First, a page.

A number of North Dakota farms were considered as potential sites for the contest. To be suitable, a farm had to be big enough, accessible to the public, provide a “showplace of North Dakota farming” and to incorporate the farming practices and geographic features needed to meet contest requirements, according to informational material for the contest.

The Fraase farm met the criteria, and in 1963 organizers asked Elmer and Ramona to serve as host couple.

“We thought about it. We were dumb enough to say yes,” she says.

‘Still kicking’

Today, plowing is uncommon in the Upper Midwest. New farming practices have caused most farmers to reduce their plowing or eliminate it completely. As Fraase says, many young people, even ones familiar with agriculture, know little or nothing about plowing.

Even so, there’s still an annual National Plowing Contest, now under the auspices of the U.S.A. Plowing Organization. The 2014 matches were held Aug. 15 to 17 in Beresford, S.D.

“We’re still alive. We’re still kicking,” says David Postlethwait of Springville, Iowa, president of the U.S.A. Plowing Organization.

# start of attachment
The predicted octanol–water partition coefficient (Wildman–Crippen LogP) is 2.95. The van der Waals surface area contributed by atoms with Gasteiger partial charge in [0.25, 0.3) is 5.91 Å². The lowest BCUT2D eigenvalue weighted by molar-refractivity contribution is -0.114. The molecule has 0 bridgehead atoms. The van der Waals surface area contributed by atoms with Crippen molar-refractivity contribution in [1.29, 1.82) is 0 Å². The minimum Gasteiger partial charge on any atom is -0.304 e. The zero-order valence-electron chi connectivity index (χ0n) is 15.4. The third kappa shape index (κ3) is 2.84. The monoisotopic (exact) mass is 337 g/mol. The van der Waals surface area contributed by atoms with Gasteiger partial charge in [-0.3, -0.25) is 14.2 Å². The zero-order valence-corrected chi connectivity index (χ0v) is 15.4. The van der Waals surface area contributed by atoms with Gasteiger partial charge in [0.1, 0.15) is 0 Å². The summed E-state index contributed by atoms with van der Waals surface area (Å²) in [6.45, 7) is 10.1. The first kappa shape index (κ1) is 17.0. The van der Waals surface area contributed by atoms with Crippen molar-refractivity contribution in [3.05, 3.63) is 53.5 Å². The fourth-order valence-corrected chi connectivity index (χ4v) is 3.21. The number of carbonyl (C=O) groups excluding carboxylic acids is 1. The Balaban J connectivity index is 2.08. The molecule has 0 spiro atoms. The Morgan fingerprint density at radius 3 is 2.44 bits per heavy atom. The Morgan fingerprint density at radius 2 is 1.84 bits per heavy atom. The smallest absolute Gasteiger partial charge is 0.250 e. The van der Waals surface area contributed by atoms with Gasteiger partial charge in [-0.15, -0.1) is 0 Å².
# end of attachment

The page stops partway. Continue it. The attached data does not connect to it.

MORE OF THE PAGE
He chuckles when asked about attendance at the 2014 contest. “We don’t get much attendance from the public. To the public, it’s like watching paint dry,” he says.

But the contest continues to attract competitors. U.S. winners go on to the annual world plowing contest, which also draws competitors from Europe, Australia, New Zealand and Africa.

The 2015 national contest will be held in Iowa, most likely in the first half of August. Details haven’t been worked out yet.

Iowa has always been a hot spot for plowing competitions. The first state plowing contest was held there in 1902, and about 250,000 people attended the combined national and world matches in Peebles, Iowa, in 1957.

The U.S.A. Plowing Organization is optimistic the 2019 world plowing competition will be held in the U.S. North Dakota is a possible location, with Fargo receiving strong consideration, Postlethwait says.

“We hope we can pull it all together,” he says.

For more information visit www.usapo.org.

Larry Hoffmann says he’ll attend the world plowing contest if it’s held in North Dakota. Hoffmann, of Wheatland, N.D., farms only a few miles from the site of the 1964 contest. He was a college sophomore that year and competed in the North Dakota state portion of the national contest.

“It was educational,” he says of the 1964 event.

Hoffmann still plows today, but only rarely.

“A lot of farmers, especially the younger ones, just don’t know about it,” he says.

A personal visit

Fraase will be available from 3 to 6 p.m. every Thursday in September at the Olde School, the renovated 1916 high school in Buffalo that’s owned by the Buffalo Historical Society. She’ll talk about the 1964 event, and a number of photographs from it will be displayed.

Serving as host couple was both challenging and satisfying, Fraase says.

She remembers seeing bare land when the 35 acres of tents were removed after the event ended.

“It had taken three years to get ready, and then it was all over,” she says. “It was work, yes. But we were glad to have been part of it.”